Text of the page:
Typical of many of Tezuka’s early works, the story rockets along at breakneck speed, cramming in plot device after plot device. As noted Tezkua scholar, Fredrik L. Schodt observes in his book, Dreamland Japan: Writings on Modern Manga, “The printed manga story has gags, comedy, tragedy, allusions to ancient tectonic plates and ‘supercontinents,’ and exotic medical conditions” (1996, p. 273).
Jungle Emperor (1950-54) was always close to Tezuka’s heart, and, despite being over ten years old at the time, when the American television giant National Broadcasting Company (NBC) approached Osamu Tezuka in late 1964 with a request for a new program to follow up on the success of the original 1963 black & white Astro Boy animated television series, Tezuka was only too happy to pitch them a show following the adventures of the heroic white lion.
With the success of the 1965 anime television series, Osamu Tezuka also decided to revisit Jungle Emperor (1950-54) in manga format – only this time for a much younger audience. Not truly a sequel, the Leo the Lion Cub (1965-67) short stories were published in Shogakukan’s Kindergarten & First Grader from April, 1965 to March 1967 and in Third & Fourth Grader from May to November 1966. Although they are not part of the regular Jungle Emperor (1950-54) continuity, they often touch on many of the same themes and events. The artwork and character designs are quite similar to the 1965 anime television series, and they include some of the stories not drawn directly or adapted from the original Jungle Emperor (1950-54) manga.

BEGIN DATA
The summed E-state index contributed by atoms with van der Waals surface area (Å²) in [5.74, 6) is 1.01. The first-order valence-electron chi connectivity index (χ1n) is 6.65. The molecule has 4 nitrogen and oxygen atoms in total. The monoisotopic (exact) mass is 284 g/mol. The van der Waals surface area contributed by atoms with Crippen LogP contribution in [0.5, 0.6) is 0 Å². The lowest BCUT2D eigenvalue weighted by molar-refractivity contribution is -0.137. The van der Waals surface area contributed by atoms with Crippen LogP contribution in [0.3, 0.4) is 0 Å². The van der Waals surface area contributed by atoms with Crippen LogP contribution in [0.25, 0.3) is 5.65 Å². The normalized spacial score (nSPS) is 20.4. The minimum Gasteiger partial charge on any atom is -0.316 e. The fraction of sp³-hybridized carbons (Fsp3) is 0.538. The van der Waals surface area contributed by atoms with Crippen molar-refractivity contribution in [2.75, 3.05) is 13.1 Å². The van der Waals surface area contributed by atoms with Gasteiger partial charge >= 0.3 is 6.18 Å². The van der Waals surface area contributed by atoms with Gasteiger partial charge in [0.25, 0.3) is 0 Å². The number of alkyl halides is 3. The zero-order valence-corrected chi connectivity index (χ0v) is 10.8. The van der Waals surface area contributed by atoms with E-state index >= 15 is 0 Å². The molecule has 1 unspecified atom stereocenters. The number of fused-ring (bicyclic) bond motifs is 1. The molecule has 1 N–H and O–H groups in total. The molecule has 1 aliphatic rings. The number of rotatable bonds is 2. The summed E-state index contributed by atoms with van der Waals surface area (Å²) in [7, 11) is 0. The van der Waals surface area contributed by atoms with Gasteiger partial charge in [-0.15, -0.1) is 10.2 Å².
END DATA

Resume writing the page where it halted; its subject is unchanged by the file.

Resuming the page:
However, despite boosting its profile, it’s fortunate the Jungle Emperor manga survived the 1965 anime television series at all. This is because a large portion of the original artwork was lost during production in the early 1960’s. While working on character designs for the show, one of the studio staff members “borrowed” the original artwork without permission and then died unexpectedly of alcohol poisoning. In a panic, Tezuka rushed to the man’s apartment, but not before the authorities had cleared out the place – including his artwork. Given the technological limitations at the time, back-up printing plates were prohibitively expensive, so it seemed it seemed lost forever.